Rosh Hashanah (literally “head of the year”), the Jewish New Year, is the beginning of the High Holy Days, the ten-day period of penitence and introspection. Services offer participants the opportunity to reflect on the past year and look forward to the year ahead. As in Israel, we observe two days of Rosh Hashanah.
For the first day, we have an Erev Rosh Hashanah service the night before. Then on the first day, we have a morning Rosh Hashanah service followed by a community potluck (luncheon). Later that same day, we have a Tashlich service at Lafarge Lake. On the second day, we have a morning service only.
Our mahzor, the special prayer book used for the High Holiday services, is both English and Hebrew.
Burquest's High Holiday services are open to all wishing to share the holiday with us, members and non-mebers alike.
Our 2019/5780, our services will be led by Rabbi Louis Sutker. Check Facebook 'Burquest Jewish Community' or email email@example.com for
Rabbi Louis W. Sutker
Rabbi Sutker has a diverse history of service to the Jewish Community of British Columbia.Towards the end of an over 30 year career as a psychologist, in 2005 he studied for and received his rabbinic certification from the Aleph Alliance for Jewish Renewal.Raised in the southern US, he has a warm quiet manner one might expect from a therapist.He has lead services for reform, renewal, and conservative congregations in BC and elsewhere, including year or longer appointments at Emanu-El(Conservative) and Kolot Mayim (Reform) in Victoria, and Or Shalom (Renewal) and Har-El (Conservative) in Vancouver.He served as the Jewish chaplain for the University of Victora.Rabbi Sutker lead High Holiday services for Sha’arai Mizrah/Burquest in 2006–2008, as long-time members will remember.He has more recently served in this capacity in California, Victoria, and South Carolina.
Rabbi Sutker is a certified Mashgiach and a member of the Chevra Kadisha in Victoria.He has served in administrative roles for Ohalah, a central body of the Jewish Renewal movement, and chairs an ethics committee for the organization.He has officiated at weddings, britot and other Jewish celebrations, and teaches classes in Talmud, Kabbalah, Jewish Meditation, and Introduction to Judaism in a variety of settings.He is a capable amateur guitarist, mandolin and harmonica player.We look forward to hosting and learning with him during his stay this autumn.
Yom Kippur, the Day of Atonement, is considered the most sacred day of the year, ending the ten days of penitence (and our High Holiday services). Our services include Kol Nidre (the evening before), morning services, an afternoon break, Yizkor (remembrance service), and the N’eilah (concluding service), followed by a community potluck to break the fast.
Sukkot, a week-long holiday that occurs 5 days after Yom Kippur, is the last of the three pilgrimage festivals. This joyous festival commemorates the 40 years of Jewish wandering in the desert.
For this holiday, we erect a small sukkah outside our building. Our community celebration, led by Cantor Steve Levin, occurs during Hebrew School (Sunday morning). Come learn about the meaning of the sukkah and participate in the ritual waving of the lulav and etrog.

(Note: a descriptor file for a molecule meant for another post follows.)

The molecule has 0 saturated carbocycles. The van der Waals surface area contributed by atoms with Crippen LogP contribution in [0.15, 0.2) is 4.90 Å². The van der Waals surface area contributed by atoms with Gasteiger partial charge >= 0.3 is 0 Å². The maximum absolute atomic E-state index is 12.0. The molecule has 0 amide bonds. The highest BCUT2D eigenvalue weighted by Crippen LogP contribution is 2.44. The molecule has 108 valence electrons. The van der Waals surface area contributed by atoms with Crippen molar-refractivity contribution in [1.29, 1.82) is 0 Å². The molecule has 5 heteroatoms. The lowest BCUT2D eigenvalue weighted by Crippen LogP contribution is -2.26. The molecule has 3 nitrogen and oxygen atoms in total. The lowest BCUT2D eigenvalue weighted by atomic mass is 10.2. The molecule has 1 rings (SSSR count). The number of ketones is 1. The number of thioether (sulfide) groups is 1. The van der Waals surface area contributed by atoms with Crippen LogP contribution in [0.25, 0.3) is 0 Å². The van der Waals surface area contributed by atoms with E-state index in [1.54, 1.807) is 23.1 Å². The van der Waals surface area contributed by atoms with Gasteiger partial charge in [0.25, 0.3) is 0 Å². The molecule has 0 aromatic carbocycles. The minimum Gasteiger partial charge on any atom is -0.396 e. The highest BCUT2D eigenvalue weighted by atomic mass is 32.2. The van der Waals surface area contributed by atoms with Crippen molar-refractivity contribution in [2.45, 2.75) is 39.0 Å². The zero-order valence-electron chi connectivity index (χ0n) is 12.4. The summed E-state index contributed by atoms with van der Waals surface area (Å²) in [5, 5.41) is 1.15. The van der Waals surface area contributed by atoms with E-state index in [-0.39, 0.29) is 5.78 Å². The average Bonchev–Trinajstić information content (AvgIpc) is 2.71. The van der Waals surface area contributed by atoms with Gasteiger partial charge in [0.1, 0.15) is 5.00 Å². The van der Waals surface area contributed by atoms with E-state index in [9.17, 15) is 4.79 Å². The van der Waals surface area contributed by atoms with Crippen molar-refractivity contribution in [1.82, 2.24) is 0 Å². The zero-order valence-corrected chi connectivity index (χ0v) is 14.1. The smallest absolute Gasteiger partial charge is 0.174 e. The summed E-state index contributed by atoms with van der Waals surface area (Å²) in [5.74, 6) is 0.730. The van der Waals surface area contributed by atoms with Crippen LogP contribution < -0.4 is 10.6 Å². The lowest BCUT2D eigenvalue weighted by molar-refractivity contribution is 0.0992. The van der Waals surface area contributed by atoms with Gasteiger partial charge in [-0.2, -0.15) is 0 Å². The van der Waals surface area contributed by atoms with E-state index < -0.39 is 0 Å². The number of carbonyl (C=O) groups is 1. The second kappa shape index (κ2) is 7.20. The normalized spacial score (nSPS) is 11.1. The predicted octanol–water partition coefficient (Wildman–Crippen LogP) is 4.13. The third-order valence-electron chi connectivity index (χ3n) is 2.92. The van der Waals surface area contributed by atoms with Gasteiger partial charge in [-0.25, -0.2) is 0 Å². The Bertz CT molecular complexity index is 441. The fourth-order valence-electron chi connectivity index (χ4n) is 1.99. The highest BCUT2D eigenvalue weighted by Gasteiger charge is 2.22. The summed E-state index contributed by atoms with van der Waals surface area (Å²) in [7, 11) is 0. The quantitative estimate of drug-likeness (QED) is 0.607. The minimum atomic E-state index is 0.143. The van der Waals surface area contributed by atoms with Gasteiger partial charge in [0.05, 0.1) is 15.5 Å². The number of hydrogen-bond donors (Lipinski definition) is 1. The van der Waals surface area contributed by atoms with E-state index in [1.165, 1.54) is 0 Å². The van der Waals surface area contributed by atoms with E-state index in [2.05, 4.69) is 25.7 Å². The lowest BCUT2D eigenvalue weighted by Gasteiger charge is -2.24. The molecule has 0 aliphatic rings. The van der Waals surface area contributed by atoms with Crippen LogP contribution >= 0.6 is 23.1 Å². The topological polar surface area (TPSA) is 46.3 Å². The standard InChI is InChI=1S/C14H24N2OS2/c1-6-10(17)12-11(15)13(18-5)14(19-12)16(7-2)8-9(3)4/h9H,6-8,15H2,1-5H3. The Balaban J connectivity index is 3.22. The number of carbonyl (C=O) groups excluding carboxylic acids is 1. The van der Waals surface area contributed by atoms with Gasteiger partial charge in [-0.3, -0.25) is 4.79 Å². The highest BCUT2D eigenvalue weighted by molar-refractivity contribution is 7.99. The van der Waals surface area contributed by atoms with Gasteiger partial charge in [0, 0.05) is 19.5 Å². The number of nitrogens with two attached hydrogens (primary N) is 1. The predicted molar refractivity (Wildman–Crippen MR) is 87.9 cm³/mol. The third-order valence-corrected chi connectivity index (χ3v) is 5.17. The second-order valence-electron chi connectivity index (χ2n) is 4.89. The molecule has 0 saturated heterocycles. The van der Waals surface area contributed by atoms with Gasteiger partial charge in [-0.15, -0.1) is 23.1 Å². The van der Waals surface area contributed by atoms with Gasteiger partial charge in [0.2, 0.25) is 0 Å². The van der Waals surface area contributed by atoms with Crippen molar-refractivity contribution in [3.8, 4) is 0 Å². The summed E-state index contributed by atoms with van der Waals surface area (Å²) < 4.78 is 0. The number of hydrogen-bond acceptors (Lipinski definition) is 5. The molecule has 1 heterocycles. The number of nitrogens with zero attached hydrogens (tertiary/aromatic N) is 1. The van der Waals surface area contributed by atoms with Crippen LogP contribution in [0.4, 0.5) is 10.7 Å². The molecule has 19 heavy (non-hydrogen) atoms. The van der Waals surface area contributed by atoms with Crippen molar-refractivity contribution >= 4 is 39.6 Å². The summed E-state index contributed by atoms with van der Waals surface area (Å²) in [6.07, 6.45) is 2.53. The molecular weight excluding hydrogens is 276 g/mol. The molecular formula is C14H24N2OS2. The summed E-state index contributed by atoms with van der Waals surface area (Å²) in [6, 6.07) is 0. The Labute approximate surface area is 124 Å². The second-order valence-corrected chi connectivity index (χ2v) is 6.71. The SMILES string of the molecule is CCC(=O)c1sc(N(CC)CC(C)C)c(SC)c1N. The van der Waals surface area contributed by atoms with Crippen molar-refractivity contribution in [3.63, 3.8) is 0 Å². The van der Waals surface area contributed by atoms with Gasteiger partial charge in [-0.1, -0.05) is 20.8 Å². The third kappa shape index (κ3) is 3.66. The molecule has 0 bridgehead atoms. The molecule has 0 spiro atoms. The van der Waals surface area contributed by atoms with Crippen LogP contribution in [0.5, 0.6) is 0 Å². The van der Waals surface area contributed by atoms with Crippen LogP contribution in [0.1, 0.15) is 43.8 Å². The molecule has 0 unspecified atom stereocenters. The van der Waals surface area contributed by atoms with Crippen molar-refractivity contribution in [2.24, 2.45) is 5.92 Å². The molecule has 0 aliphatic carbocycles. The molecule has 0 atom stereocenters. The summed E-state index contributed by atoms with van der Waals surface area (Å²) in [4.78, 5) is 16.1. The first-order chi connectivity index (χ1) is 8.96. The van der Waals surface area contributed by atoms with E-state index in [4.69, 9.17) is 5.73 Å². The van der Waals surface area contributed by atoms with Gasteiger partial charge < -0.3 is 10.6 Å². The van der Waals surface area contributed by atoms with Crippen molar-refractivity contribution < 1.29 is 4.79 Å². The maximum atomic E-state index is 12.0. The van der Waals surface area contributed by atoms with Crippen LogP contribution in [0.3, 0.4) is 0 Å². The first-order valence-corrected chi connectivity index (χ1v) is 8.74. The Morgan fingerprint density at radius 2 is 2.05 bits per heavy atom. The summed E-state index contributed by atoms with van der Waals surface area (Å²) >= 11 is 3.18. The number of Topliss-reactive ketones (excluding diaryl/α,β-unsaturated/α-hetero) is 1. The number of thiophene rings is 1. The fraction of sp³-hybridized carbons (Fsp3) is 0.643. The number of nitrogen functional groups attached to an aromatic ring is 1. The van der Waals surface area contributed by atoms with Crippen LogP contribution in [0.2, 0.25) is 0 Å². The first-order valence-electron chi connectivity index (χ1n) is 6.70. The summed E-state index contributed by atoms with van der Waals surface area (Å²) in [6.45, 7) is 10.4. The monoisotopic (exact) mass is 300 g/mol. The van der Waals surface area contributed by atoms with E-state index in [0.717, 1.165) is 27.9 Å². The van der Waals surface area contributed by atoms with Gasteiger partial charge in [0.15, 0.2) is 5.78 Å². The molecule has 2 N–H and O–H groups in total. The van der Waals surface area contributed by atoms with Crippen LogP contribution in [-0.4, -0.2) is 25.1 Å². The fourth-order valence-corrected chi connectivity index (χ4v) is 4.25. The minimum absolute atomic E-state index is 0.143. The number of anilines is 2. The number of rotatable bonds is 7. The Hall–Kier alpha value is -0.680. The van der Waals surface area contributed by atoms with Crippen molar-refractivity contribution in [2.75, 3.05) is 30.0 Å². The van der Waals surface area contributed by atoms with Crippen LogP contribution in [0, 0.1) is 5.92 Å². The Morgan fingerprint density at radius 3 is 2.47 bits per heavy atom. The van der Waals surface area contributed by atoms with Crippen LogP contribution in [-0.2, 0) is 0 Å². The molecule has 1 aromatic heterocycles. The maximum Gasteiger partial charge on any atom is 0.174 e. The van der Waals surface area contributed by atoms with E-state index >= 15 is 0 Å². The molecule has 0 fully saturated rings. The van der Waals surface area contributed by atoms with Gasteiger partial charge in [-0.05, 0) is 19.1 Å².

Shemini Atzeret is an independent holiday that directly follows Sukkot, and Simchat Torah is a joyous celebration of the conclusion and restart of the annual cycle of Torah readings.
As in Israel, we combine these two holidays into one day (although we do not always celebrate it on the actual day of the holiday). During our evening service, we dance and carry our two Torahs around inside our sanctuary seven times. We have food, more dancing, food, music, and a fun time. Come help us reroll one of our Torahs back to the beginning.
Hanukkah, the festival of lights, celebrates the rededication of the Temple in Jerusalem after the successful Maccabean revolt by lighting candles each night.
For this holiday, we have a community celebration during Hebrew School (Sunday morning) with a musical production by the Hebrew School students, carnival games, and community candle lighting, followed by a potluck luncheon and lots of homemade latkes.
Purim celebrates the saving of the Jewish people from extermination, as described in the book of Esther.
For this holiday, we have a community celebration during Hebrew School (Sunday morning), followed by a potluck luncheon. See the musical production by the Hebrew School students, listen to the reading of the Megillah, play carnival games, and participate in the hamantaschen fundraising sale.
Pesach, also known as Passover, is a week-long holiday that celebrates the deliverance of the Jewish people from slavery in Egypt. It is the first of the three pilgrimage festivals. There are several mitzvoth (commandments) unique to this holiday: matzah (the eating of unleavened bread); maror (the eating of bitter herbs) chametz (abstention from eating leaven) b’iur chametz (removal of leaven from the home); and haggadah (participation in the seder meal and telling the story).
For this holiday, we clean our kitchen the weekend before, removing all chametz. (We do seal items we wish to keep in a separate cabinet which is not opened for the duration of Pesach.)
In addition, we host a community seder, led by Cantor Steve Levin. The dinner is a meat meal (no dairy) – the food is kosher, catered, and marvelous. Tickets are required to attend. Members can get an early bird discount. The seder is announced well in advance.
Shavuot celebrates the giving of the Torah at Mount Sinai and is the second of the three pilgrimage festivals.
Tu B’Shevat, Tisha B’Av, Yom Ha’atzmaut, Yom Hashoah are also marked by celebrations or services.